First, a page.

Tuesday, June 25, 2019

Dungeons & Dragons: How To Play Outside And Inside Maps

Dungeon Masters Guide
I guess this is super popular I'm hearing so I'll give you some more tips on playing Dungeons & Dragons. Remember, The Dungeon Master's guide is NOT the main book in Dungeons & Dragons, the main book is the Players Handbook with all the rules in it.

After this the Dungeon Masters Guide is a SUPPLEMENTAL book for designing adventures and managing the rules of the game play like character rewards etc.

Again, I am basing all this on Advanced Dungeons & Dragons One, if you can understand those rules they can be easily transferred to the other version. Also I think that in the newer versions they have included many of the "character adjustments" in the game automatically to make it easier to understand.

For me I like doing the main character weapons adjustments in the old game because it makes it more fun, the newer games just do that for you to make the game easier to understand.

The point to doing that yourself is that it makes the game more "customizable" by doing the manual character adjustments. For example, if you use an expansion module you can update your characters weapon adjustments with the new features from the module while keeping the same character because the weapon adjustments are not "locked" to the characters.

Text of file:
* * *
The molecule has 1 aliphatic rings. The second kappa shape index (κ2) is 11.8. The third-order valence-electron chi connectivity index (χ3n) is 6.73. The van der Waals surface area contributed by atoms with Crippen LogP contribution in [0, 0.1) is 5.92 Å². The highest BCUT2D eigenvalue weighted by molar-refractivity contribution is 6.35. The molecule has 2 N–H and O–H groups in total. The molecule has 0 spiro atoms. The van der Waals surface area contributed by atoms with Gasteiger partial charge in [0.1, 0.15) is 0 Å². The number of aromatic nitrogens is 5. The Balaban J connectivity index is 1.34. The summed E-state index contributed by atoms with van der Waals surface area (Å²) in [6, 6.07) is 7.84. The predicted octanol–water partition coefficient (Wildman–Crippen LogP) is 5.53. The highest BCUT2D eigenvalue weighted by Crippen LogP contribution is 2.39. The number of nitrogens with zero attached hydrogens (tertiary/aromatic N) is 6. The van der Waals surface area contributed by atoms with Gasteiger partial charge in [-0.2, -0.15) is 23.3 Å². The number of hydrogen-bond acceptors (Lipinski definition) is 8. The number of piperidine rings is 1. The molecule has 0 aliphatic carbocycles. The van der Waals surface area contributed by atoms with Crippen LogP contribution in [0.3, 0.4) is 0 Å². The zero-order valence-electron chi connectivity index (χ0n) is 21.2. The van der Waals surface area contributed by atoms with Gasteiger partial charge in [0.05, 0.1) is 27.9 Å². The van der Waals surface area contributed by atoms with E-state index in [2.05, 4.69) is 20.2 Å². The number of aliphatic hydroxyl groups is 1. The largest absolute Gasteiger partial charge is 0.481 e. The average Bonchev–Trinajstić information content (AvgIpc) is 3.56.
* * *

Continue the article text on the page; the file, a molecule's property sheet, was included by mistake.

What that means is they can just add weapons and special items in update modules and then you just get the weapon in the game and "tack on" the +/- adjustment leaving the game open to easily add new features so you can just add a sword or shield without changing the entire character.

I'm not sure how far that goes in the old game but that is the principle. I think in the new one everything is just included in the character, I'm not totally sure of all those specific rules and will have to go and read the book which I will later.

To understand how to play Dungeons & Dragons what you have to learn is some "overall principles" first then after that you can just learn the rules for your specific version.

One of the hardest parts to get people tell me is that they don't understand how to play the outside game maps vs the inside game dungeon maps plus use "distance" in the game.